Dan Gillmor has been playing with Google's new Nexus phones, the humungous 6P phablet and the smaller 5X, and he's written a shrewd and thorough review of what these phones do -- and more importantly, what they mean.
Google's mobile strategy is complicated and often goes wrong. The company set out to counter Apple's Ios crystal prisons with an open, tinkerable, hackable platform that offered the possibility of a device that worked as well as Apple's, but failed much more gracefully, letting users opt into different ecosystems and even different operating systems (I'm a big fan of the Cyanogenmod free/open Android fork).
But the same flexibility that let user opt out of control also let carriers and manufacturers create new, even-more-restrictive versions of Android that were full of spying crapware and, worse yet, unable to receive critical security updates until the vendor deigned to push them out.
The Nexus phones have always been Google's flagships and reference models, existence proofs of what Android could and should be. But until the 6P and 5X, they were high-priced phones that only about 1.5% of Android users ever put in their pockets. Now, Google has priced these phones at something closer to the competition's top models, and also moved much of the OS's core functionality into apps that are continuously updated without needed vendor cooperation.
I have a 5X waiting for me at my PO Box, which I haven't been to in a couple of weeks -- I've been on the road -- but I'm looking forward to getting it set up and running.
And as noted, Google’s recent moves to provide much more timely security updates are game-changers. After a particularly nasty security fiasco earlier this year, Google said it would make monthly security updates of the operating system, and several device makers promised to do likewise. Google can’t force other companies to update the devices they sell. Doing so is obviously in their long term best interests; and yet the best Google can do is guarantee to push updates to its own Nexus line in a timely way. It’s critical to Android’s health that OEMs follow suit. Samsung, among other phone makers, has vowed to send updates regularly, but I still remember buying a Samsung tablet a few years ago that never got an operating system upgrade at all. So anyone who wants to get automatic, timely security updates should be looking hard at the Nexus line. (For what it’s worth, I believe all sellers of mobile devices should be required by law to provide timely security updates for a minimum of two years after the device goes on the market.)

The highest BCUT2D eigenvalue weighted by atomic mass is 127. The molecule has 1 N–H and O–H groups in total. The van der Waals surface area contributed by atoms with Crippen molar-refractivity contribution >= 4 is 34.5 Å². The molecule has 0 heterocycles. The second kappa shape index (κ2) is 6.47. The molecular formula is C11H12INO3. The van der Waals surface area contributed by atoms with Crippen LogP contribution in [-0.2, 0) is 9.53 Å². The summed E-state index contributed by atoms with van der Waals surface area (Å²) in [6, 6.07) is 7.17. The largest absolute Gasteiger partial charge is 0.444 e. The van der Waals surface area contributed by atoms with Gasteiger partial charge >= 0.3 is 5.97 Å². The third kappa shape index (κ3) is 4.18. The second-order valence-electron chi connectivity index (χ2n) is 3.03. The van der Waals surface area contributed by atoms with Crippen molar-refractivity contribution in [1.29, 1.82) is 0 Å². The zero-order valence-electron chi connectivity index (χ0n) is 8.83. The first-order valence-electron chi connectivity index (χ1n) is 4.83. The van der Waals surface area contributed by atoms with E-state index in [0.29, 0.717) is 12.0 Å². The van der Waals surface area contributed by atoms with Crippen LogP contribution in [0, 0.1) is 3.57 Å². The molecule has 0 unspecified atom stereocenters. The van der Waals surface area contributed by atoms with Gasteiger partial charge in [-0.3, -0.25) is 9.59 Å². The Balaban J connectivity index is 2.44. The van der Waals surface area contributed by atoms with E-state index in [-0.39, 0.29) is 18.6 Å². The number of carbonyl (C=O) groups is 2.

Let’s hope manufacturers and carriers will widely take this opportunity to stop being so negligent in updating their devices with the latest security fixes and operating system upgrades. Their maybe-we’ll-fix-this approach may have been designed to push customers to buy new devices. Whatever the motive, that game should be over, the sooner the better.
(For all that, remember one key part of Google’s business model. When it beefs up security, that means security from everyone but Google itself. You have to trust Google. I remain wary.)
(Image: Techstage, CC-BY-ND)